For Immediate Release: April 21, 2015
Media Contacts: Greg Thielmann, Arms Control Association, (202) 463-8270, ext. 103; Steven Pifer, Brookings Institution, (202) 741-6520; Daryl G. Kimball, Arms Control Association, (202) 463-8270, ext. 107
(Washington, D.C.) A new report by a 21-member commission consisting of experts from Germany, Russia, and the United States, "Strengthening Stability in Turbulent Times," recommends several new arms control and confidence-building-measures to reverse the deterioration in Russia's relations with U.S. and European governments.
The immediate objective of the fifteen recommendations is to achieve a verified termination of the violent conflict in Ukraine, arresting the slide of NATO and Russia toward a potentially more dangerous situation.
The longer-term objective goal, according to the Deep Cuts Commission, is to set the stage for taking more productive steps toward achieving the disarmament and nonproliferation goals established by the nuclear Nonproliferation Treaty (NPT). An every fifth-year review conference of the NPT will be held in New York on April 27-May 22.
"It is in times of international tensions that arms control arrangements demonstrate their real worth and contribution to stability and security," says Deep Cuts Commissioner Steven Pifer, director of the Brookings Institution's Project on Arms Control and Non-Proliferation Initiative and a former U.S. ambassador to Ukraine. "This report's recommendations outline practical steps that should be of interest to officials in Washington, Moscow, Berlin and other European capitals," he says.
"In light of the forthcoming NPT review conference, the Iran framework agreement, mutual allegations surrounding the Intermediate-Range Nuclear Forces (INF) Treaty and the almost complete breakdown of the arms control regime for conventional forces and armament in Europe, political leaders are well advised to no longer neglect the urgency of arms control and disarmament," says Deep Cuts Commissioner Walter Stuetzle, former senior official of the German Defense Ministry and former Director of the Stockholm Peace Research Institute.
The report draws attention to the acute threat posed by unintended clashes between Russian and NATO military forces, but also notes that some vital arms control treaties are holding and that the aggregate global number of nuclear weapons continues slowly to decline.
The report also urges immediate action to re-establish military-to-military communications and to set down rules to regulate the operation of the sides' military forces when operating in close proximity to one another.
The Commission calls on participating states of the Organization for Security and Cooperation in Europe (OSCE) to explore conventional arms control measures to reverse the current dynamic and conduct discussions focused on identifying the appropriate scope and format for resuming. The report notes the unique opportunity Germany has for promoting such a discussion as chairman of the OSCE in 2016.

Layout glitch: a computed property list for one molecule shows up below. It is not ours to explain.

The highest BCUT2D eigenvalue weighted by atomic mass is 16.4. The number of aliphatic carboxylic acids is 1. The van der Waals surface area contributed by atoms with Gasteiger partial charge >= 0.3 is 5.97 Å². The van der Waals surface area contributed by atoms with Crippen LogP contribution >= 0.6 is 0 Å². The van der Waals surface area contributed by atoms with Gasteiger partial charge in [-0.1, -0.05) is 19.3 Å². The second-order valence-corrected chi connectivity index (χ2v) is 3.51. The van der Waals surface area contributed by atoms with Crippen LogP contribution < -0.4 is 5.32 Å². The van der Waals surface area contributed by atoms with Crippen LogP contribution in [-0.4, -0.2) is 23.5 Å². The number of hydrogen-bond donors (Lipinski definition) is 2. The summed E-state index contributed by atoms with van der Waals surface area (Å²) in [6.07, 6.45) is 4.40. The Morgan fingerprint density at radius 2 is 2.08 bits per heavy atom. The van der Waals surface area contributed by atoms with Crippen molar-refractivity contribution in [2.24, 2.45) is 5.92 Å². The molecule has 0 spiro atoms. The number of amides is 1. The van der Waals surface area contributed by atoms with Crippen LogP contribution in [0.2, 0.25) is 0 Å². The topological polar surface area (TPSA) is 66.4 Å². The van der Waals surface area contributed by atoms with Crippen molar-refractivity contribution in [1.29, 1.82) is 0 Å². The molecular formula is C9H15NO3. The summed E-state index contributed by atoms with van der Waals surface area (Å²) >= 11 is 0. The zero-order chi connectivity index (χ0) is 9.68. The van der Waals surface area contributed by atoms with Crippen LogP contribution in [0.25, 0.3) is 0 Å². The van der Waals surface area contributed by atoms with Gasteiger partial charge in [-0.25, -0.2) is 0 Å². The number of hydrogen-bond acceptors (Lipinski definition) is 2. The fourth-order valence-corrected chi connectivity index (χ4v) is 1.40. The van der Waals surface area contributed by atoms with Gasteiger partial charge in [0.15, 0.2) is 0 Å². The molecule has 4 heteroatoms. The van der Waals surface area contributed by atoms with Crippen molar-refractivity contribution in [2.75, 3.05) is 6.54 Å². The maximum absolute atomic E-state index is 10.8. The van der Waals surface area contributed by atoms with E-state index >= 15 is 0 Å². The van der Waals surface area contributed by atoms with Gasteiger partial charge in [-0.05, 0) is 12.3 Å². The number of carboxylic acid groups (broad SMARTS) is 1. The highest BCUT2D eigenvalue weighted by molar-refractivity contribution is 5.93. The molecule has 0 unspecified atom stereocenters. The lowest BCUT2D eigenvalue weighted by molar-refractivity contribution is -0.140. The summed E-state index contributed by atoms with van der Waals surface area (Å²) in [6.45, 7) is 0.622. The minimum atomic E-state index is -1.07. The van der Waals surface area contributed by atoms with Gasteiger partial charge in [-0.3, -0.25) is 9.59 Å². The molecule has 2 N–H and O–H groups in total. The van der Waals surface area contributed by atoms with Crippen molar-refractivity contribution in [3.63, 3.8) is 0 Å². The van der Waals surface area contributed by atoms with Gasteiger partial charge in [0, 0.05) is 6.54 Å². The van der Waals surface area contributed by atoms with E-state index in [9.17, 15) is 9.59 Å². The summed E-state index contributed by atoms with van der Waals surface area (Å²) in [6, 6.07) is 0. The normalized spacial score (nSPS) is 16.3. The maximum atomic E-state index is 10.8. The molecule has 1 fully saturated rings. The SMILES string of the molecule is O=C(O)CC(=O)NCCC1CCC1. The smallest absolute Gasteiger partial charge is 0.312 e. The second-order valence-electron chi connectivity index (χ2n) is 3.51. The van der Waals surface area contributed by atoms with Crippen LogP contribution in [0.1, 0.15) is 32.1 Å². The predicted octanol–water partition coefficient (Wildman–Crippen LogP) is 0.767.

The report stresses the importance of governmental and nongovernmental dialogue on how the United States and Russia can achieve further cuts beyond those called for in the New Strategic Arms Reduction Treaty (New START) and address other issues that impact nuclear arms reductions.
The report calls for supplementing high-level political discussions with the involvement of U.S. and Russian technical experts in conducting site visits so that INF Treaty compliance concerns can be resolved.
Russian Deep Cuts Commissioner Andrei Zagorski has cited the report's treatment of the INF Treaty dispute as an example of how controversial issues "can be reasonably solved in a cooperative manner, rather than through mutual public accusations." Dialogue on such issues, he says "leads to identifying not only problems ahead, but sometimes also to solutions."
NPT nuclear weapons states are urged to intensify their pursuit of nuclear disarmament by undertaking discussion on the effects missile defenses and long-range precision-guided conventional strike systems have on stability. China, Britain, and France are urged to pledge unilaterally not to increase their nuclear force levels as long as the United States and Russia continue to reduce their own nuclear arsenals.
The report concludes that all nuclear weapons states should commit to increased nuclear transparency by building on the legacy of the trilateral initiative (Russia, the United States, and the International Atomic Energy Agency) for monitoring fissile material stockpiles.
Deep Cuts Commission member Greg Thielmann, senior fellow of the Arms Control Association, praised the respectful and highly professional approach that led to the consensus recommendations of the report.
"We hope that the creative and comprehensive recommendations will help enliven international deliberations-at the 2015 NPT Review Conference, in Washington, Moscow, and other capitals-on how arms control solutions can help provide greater security and stability during these turbulent times," he said.
The Arms Control Association is an independent, membership-based organization dedicated to providing authoritative information and practical policy solutions to address the threats posed by the world's most dangerous weapons.
The 21-member German-Russian-U.S. Deep Cuts Commission was established in 2013 to devise concepts on how to overcome current challenges to deep nuclear reductions. Through realistic analysis and practical recommendations, the commission strives to translate the existing arms control commitments into action toward further nuclear reductions and initiatives to strengthen common security. The commission received support from the German Federal Foreign Office and the Free and Hanseatic City of Hamburg.